9-page CV's will end up in the bin. I've seen it happen. A 2-page CV with lots of stuff summarised and where details can be supplied later, that's much better. I hesitate the second my own CV for a job hits the third page and start culling. But I do that starting from a 10-page CV which lists EVERYTHING I've ever done (plus every paragraph I've ever put into a CV and have impressed people with, or been particularly happy with).
A 9-page CV is great copy-and-paste source material to start a CV. But it's NOT a job-application on its own because it's far too verbose. It's like over-documenting your code, or rattling on about how great your product is when actually, all I want is the code/product and how to use it. If I want to know that other stuff, I'd have picked you out of the 2-page CV's and brought you to interview where we would have all the time in the world to discuss it.
Your description of an Italian-English translation is of no interest to the CV-reader (who will probably NOT be the same person as the guy who will actually work with/above you, or even the same guy you meet in the interview) beyond "Can speak / write fluent Italian". It really holds zero interest and if you try putting crap like that into a bog-standard job application CV you'll start having it binned before you get further.
You can have a HUGE CV. Just don't submit it to jobs as-is. Use it as source material for your real CV, which should be just long enough for a HR bod to scan it and say "He fits the criteria" but not long enough that they get bored looking to see if you DO have experience in <insert skill here>.
I totally agree with your post, however...
"Your CV is not a "This is Your Life" red book"
Curriculum Vitae does in fact translate as something approaching - "This is My Life"
I couldn't agree with you more (though you could have just written that into one paragraph *snigger* =P)
I myself have 3 CV's; each customised for the different fields I'm applying for.
All irrelevant crap, GCSE grades have gone byebye because they're now irrelevant and I actually need the space! I agree with a lot of the folks here, page one is the "impact" page, the one I try to make count.
To the OP of this mini-thread: you just carry on with your 9 page effort, you're making it much easier for me even though you're doubtlessly better equipped for the job =P"
It's the mini-thread OP again ...
FYI, the 9-pager excludes not just the O-levels but the A-levels as well. The education section starts with a Cambridge degree and works upwards.
The thing I really hate is the agency which asks for a softcopy CV to put into their database to mine for keywords ... which is really asking for the "bullshit bingo" edition!
Didn't even clear the first paragraph: "Your CV is not a "This is Your Life" red book"
Google Curriculum Vitae and post the definition as a reply to your article for all to see please
As an earlier poster has already said...
I'm not sure which one as this is along thread (so make yourself knowing as I'm quoting you!) but a CV shouldn't be a one page summary, that's a résumé. a CV is a long-form document details the whole "course of one's life".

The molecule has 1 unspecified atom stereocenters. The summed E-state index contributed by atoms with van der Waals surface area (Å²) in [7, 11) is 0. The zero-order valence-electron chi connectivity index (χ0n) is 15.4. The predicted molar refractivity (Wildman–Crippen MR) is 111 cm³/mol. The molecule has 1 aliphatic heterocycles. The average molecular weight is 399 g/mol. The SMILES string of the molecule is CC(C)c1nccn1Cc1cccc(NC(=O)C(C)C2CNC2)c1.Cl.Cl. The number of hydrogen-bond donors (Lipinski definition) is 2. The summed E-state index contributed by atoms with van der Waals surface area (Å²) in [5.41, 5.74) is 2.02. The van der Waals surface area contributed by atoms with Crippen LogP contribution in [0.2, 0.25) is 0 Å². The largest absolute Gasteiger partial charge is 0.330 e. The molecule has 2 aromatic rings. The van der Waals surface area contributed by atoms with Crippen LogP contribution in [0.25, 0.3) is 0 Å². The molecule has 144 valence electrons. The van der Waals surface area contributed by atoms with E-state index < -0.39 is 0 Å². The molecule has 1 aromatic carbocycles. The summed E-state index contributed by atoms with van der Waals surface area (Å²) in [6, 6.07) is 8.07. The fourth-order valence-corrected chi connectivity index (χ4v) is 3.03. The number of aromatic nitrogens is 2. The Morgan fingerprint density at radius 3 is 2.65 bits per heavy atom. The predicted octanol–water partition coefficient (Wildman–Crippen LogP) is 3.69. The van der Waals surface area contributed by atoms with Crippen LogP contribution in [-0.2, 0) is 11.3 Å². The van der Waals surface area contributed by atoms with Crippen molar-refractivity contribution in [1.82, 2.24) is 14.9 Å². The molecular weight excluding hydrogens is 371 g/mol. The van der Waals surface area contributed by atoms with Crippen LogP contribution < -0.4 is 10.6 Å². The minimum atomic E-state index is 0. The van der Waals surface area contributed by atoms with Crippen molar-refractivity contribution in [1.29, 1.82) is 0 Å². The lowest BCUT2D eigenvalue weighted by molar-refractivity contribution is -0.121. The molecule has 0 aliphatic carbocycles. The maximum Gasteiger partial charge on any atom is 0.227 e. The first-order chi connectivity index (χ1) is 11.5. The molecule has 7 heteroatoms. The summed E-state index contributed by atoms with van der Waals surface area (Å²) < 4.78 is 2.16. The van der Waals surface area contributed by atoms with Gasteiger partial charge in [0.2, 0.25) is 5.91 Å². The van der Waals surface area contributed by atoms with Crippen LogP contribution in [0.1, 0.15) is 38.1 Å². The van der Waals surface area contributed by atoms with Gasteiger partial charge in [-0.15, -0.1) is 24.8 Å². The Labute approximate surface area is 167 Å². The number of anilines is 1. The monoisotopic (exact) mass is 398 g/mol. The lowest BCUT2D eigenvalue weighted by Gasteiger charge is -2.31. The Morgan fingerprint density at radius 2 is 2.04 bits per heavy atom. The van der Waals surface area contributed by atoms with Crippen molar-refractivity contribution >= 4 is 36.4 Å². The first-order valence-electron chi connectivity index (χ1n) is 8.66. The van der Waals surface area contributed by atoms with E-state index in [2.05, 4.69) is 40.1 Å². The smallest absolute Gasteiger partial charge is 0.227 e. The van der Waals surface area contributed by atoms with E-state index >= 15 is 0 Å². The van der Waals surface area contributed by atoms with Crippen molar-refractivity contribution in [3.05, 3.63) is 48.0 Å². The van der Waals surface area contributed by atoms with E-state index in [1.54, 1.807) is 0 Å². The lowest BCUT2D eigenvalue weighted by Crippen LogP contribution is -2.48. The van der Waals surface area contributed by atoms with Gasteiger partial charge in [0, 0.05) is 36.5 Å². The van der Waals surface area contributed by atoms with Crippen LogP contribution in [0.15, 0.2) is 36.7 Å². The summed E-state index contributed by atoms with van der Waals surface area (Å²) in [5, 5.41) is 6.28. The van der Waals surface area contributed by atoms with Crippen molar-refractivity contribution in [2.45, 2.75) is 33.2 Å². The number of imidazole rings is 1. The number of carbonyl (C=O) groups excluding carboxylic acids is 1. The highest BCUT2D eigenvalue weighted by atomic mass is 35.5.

Recruitment FAIL for not knowing what to ask for and then complaining about it
hard but fair
he is right. Seen a few CV/job apps and winced. Using the F7 key and grammar checker is not hard in Word. It is hard to find competant IT staff with so many sales weasel minds out there
> hard to find *competant* IT staff
Denarius you are a moron
"Using the F7 key and grammar checker is not hard in Word. It is hard to find competant ..."
You can also get browser extentions which spell check your text entry boxes. Or you could just learn to spell.
This whole article is pretty realistic about the way it is. It's not nice, and these "pimps" are not your friends (unless you are making them money). I learned this years ago, and make sure I brush up my CV ... FOR EVERY JOB I APPLY FOR.
I just can't tell whether this is a rather good joke, or simple stupidity..
It's called Muphry's Law.
CV writing is apparently more difficult than I imagine, not because employers are as picky and arrogant as this article-writer (please rule me out of any position in any company that hires such a self-congratulating pillock), but because people are *JUST THAT STUPID* when it comes to making a CV.
It's not hard: Have a document on your computer. Every time you change jobs, pass a course, or do something big and interesting, add it to the document. Seriously. Every time. If nothing else, do it to accurately record the dates so you're not caught out later because you said you worked somewhere for much longer than you actually did because you forgot that you left and returned.
When you next apply for a job, copy that document and RUTHLESSLY pull it down to 1-2 pages of A4. If that means you list employment history for two jobs in full (not necessarily the most recent, but the most relevant), a handful of others as one-liners and then "Various other jobs in the X industry, details available on request" for the stuff you did 20 years ago that wasn't interesting or relevant, then that's what you do. The majority of things should be bullet-points, bare facts and (well, I usually do it) some kind of personal statement which just covers the bits you can't summarise too well ("Project X, that I initiated, saved the company £300,000 a year in tax", etc.).